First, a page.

“A study on hyrdo potential in the 1980s and 1990s with the support of the German government, showed that Sarawak has the potential for over 20,000MW of hydro power in total.
“Of this, 14 sites have been identified as high potential, with a total capacity of about 8,000MW.
“Three of these hydropower sites have been developed and two are still ongoing, which is Baleh and Kota2 in Lawas.”
Sharbini highlighted that it is apparent that the best strategy for the state to develop its full economic potential plus utilise its abundant and renewable energy resource.
“The environmental impact is of course an important aspect that we need to consider in planning all our projects.”
Sarawak Energy’s projects are developed in accordance to the International Hydropower Association (IHA) Sustainability Assessment Protocol and the International Commission On Large Dams (ICOLD) guideline.
From the group’s studies, Sarawak Energy has observed that about two per cent of the total areas in Sarawak would be utilised if all of the identified hydropower projects are executed, including the ones in operation and the ones under development.
“Today, we have 4,700MW and that will increase to more than 7,000MW by 2025, when Baleh hydro power plant comes onstream.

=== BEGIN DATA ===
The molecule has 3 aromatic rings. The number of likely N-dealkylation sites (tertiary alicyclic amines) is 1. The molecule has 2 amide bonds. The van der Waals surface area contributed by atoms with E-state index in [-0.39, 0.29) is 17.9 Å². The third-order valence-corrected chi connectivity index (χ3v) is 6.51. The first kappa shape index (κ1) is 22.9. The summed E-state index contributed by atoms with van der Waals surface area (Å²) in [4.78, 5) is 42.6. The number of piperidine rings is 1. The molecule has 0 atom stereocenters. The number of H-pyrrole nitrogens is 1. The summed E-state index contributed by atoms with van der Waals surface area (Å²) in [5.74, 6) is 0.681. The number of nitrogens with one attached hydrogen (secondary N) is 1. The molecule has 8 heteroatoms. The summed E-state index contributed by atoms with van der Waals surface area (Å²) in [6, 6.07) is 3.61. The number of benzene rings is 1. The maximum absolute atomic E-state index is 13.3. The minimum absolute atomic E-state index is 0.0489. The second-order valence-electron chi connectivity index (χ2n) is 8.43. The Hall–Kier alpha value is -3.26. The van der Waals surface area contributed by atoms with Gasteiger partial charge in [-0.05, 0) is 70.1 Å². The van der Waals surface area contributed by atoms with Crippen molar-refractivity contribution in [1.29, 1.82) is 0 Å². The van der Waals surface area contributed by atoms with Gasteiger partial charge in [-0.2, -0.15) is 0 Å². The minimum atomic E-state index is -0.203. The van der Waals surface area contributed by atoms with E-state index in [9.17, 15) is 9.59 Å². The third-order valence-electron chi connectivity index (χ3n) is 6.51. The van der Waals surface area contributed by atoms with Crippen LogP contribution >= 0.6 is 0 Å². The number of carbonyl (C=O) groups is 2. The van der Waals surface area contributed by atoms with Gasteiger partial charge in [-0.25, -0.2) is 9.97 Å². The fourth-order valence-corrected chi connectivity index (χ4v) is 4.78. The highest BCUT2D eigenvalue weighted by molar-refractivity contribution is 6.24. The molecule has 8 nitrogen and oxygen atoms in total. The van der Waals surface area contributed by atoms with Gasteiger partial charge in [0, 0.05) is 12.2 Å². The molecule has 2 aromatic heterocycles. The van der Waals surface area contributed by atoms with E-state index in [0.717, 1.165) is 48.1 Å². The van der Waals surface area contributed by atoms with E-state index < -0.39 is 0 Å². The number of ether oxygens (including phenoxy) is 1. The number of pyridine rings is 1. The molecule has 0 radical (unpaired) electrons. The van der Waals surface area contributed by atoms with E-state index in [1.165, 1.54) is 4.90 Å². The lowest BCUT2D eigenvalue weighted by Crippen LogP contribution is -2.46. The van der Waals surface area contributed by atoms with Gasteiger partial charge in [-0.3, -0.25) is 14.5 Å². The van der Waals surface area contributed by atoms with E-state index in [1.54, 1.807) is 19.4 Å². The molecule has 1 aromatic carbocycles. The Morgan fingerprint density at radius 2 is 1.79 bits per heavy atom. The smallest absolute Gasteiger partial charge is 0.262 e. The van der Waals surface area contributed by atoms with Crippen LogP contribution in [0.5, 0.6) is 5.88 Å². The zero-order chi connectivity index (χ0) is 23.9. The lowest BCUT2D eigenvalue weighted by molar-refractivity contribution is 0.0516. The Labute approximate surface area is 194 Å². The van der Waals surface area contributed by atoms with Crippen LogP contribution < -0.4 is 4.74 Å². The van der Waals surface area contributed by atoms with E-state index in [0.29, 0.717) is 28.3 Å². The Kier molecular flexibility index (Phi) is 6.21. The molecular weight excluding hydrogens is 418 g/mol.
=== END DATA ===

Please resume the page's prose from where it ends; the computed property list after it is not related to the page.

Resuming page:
“Currently, we have hydropower representing 73.5 per cent of our generation mix, and this is made possible because Sarawak is blessed with an abundance of rainfall, rivers and wide terrain.”
“We have three hydropower plants operating – Batang Ai, Bakun and Murum – with a combined capacity of close to 3,500MW.
“We are building on the experience from Batang Ai, Bakun and Murum projects to further improve our processes for the next hydropower devpt which is the 1,285MW Baleh project and which will be completed in 2025.”
On the tariff comparison chart between various countries and states, Sharbini pointed out that today, with the high percentage of hydro in the state’s generation mix, Sarawak has the lowest average tariff within Asean.
“In fact, we are about 40 per cent lower than Peninsular Malaysia and more than 100 per cent lower than Singapore.”
He added that while Sarawak Energy will maintain renewable energy as its dominant source but to ensure security of supply, the group will also incorporate thermal plants into its generation mix, harnessing Sarawak’s indigenous coal and gas resources.
Sarawak Energy is targeting 100 per cent of the state’s population to have access to 24-hour electricity supply by 2025.
State domestic coverage was at 95 per cent in 2017 while rural coverage was at 90 per cent.